Saturday, November 5, 2011

Quick Links: ObamaCare Surprise, PSA Screening

In the 10/27/2011 Washington Examiner, Diana Furchtgott-Roth discusses "Another unpleasant surprise from Obamacare".

Basically, new ObamaCare rules will create enormous incentives for employers to offer unaffordable health insurance plans to their workers, so the workers' families can qualify for government-subsidized plans on the new exchanges. The ObamaCare rules will also discourage marriage.

In the 10/28/2011 Medical Progress Today, Paul Howard discusses "The PSA debate: to screen, or not to screen?"

He raises the following good point:
It is true that the PSA test has a high number of "false positives" that can drive men who don't have cancer, or don't have life-threatening cancers, to get biopsies or treatments that may have serious side effects but not actually save lives. But this is like saying that the first generation of cell phones was ridiculously expensive, clunky, and didn't work very well -- and so we shouldn't invest in better cellphones since the early ones were so crappy.

Since we don't adhere to that philosophy in technology markets, relatively cheap, fast, and powerful smartphones now rule the world.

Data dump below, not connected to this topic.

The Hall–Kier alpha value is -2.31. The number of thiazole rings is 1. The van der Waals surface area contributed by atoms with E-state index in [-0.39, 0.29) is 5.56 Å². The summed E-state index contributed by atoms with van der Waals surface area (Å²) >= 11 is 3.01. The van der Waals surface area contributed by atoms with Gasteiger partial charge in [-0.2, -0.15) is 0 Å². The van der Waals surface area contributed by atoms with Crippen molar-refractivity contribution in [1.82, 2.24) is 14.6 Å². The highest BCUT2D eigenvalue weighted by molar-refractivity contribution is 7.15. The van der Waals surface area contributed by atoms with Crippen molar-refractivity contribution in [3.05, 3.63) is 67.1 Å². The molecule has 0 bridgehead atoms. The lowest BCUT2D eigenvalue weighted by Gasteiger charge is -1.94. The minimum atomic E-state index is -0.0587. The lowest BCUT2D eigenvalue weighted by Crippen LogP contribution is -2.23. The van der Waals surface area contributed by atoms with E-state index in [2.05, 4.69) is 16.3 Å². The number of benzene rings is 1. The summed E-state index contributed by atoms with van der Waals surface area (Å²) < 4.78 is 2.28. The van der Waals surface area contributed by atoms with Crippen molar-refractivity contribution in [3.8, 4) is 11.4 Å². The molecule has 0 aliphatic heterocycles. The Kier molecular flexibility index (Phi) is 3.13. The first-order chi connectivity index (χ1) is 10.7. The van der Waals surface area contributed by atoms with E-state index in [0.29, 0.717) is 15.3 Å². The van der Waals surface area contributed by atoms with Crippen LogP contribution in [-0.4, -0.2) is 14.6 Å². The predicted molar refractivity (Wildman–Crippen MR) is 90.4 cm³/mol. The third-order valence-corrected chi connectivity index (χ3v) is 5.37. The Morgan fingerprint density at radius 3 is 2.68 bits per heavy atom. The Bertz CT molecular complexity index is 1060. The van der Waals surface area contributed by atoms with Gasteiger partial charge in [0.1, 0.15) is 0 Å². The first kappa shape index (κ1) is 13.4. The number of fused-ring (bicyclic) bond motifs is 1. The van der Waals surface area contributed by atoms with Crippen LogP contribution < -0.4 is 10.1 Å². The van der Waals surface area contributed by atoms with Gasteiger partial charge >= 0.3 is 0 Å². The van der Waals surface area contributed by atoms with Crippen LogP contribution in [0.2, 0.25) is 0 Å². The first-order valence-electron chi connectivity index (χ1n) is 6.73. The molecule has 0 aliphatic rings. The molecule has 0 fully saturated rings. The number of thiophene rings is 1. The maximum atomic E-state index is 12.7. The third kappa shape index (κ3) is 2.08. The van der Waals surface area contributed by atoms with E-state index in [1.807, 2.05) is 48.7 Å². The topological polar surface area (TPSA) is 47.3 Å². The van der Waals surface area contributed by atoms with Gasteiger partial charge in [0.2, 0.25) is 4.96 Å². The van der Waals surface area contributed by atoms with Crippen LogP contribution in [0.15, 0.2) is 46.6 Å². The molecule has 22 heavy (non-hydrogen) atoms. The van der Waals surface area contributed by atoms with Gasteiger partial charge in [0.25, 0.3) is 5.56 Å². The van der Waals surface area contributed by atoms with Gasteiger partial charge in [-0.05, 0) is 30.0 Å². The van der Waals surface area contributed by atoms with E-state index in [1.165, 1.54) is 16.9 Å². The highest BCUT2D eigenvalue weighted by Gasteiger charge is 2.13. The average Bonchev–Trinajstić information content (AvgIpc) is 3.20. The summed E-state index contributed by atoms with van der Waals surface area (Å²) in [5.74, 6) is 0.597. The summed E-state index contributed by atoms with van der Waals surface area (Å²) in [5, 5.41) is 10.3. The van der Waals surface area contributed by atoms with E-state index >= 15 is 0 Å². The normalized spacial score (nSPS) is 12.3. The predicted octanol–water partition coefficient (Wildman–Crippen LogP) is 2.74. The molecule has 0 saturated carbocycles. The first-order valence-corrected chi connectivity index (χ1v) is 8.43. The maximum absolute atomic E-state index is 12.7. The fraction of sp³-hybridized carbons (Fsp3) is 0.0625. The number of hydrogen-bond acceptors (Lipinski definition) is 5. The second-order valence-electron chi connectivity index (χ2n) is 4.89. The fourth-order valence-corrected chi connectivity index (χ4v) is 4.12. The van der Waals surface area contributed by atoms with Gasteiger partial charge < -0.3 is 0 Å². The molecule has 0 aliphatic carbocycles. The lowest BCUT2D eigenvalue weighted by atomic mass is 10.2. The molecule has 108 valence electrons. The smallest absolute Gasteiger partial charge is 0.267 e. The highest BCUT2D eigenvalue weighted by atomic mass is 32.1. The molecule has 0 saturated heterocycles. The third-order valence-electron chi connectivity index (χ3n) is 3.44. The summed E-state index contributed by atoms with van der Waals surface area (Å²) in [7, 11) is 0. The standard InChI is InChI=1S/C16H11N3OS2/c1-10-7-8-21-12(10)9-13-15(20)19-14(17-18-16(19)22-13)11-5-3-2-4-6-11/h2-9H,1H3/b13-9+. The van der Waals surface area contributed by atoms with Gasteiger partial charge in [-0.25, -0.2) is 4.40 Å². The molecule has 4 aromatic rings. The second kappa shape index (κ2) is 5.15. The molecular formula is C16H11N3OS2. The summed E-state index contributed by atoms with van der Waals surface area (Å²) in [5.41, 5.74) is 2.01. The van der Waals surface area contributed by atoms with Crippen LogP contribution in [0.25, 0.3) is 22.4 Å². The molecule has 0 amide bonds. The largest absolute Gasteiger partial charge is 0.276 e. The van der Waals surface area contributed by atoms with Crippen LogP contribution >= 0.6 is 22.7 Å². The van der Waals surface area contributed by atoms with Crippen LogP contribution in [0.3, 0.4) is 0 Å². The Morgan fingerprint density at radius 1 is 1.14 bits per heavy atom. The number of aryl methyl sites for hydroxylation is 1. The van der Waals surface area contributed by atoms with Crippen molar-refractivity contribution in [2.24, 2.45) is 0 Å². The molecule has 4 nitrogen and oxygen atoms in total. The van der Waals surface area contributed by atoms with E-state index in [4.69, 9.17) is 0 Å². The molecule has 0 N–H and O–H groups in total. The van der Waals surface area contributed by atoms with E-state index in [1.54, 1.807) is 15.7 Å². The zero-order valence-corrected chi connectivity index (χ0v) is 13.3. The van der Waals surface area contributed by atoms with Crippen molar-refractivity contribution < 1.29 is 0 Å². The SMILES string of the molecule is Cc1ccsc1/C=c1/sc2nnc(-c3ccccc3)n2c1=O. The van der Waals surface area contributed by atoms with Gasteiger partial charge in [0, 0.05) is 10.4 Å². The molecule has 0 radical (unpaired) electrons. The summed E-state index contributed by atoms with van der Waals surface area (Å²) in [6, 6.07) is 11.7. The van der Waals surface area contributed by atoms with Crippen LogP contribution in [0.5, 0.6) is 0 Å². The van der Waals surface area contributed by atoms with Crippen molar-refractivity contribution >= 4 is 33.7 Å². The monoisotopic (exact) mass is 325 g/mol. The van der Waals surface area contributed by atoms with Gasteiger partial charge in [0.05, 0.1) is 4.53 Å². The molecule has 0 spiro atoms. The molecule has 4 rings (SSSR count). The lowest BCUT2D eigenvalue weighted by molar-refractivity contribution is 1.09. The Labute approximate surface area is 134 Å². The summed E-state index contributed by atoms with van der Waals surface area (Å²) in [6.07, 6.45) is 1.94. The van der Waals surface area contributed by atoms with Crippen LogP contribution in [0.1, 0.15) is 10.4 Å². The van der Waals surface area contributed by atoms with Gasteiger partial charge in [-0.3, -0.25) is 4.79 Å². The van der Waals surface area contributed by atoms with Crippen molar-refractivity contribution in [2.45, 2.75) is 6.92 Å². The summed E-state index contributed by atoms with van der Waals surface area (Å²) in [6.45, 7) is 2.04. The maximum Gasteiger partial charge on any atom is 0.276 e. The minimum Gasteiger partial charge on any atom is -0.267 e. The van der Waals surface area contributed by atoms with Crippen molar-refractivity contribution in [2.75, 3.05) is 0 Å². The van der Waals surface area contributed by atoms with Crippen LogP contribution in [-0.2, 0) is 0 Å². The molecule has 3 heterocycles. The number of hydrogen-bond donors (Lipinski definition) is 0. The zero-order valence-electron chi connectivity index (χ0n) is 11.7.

Medical technology is benefitting from the same underlying forces that drove the telecommunications and computing industries into producing incredibly rapid, consumer-friendly innovations.

For instance, take a new biomarker test from the San Diego company Gen-Probe, which is under review by the FDA. Unlike PSA, which is produced by inflamed prostate tissue (which may or may not be cancerous), Gen-Probe screens urine for a prostate cancer antigen (PCA3) which is "overproduced in more than 90 percent of patients with prostate cancers."

Depending on how the FDA approves the test, it could be used as a second line screen for patients with unusual PSA readings, allowing doctors and patients to make better decisions about when to seek a biopsy or leave well enough alone.

That's what we really want, right? More confidence that we're seeking treatment when we need it, and it might save lives, and less treatment when we don't. And the PCA3 test isn't the only promising technology in the pipeline.
As always, by stifling current technology through regulatory mandates, we may never know the downstream benefits of future improvements -- the classic issue of "the seen vs. the unseen".

Finally, blogger Glenn Reynolds notes:
EARLY CANCER DETECTION: Suddenly, it's not good for you after all...

Many people are concerned that the new "science" that has led to a sudden about-face on testing, coincident with the passage of ObamaCare, is driven by costs rather than patient welfare. This may be unfair, but one of the hazards of politicizing the health care system is that suspicions of, well, politicization of the health care system become unavoidable.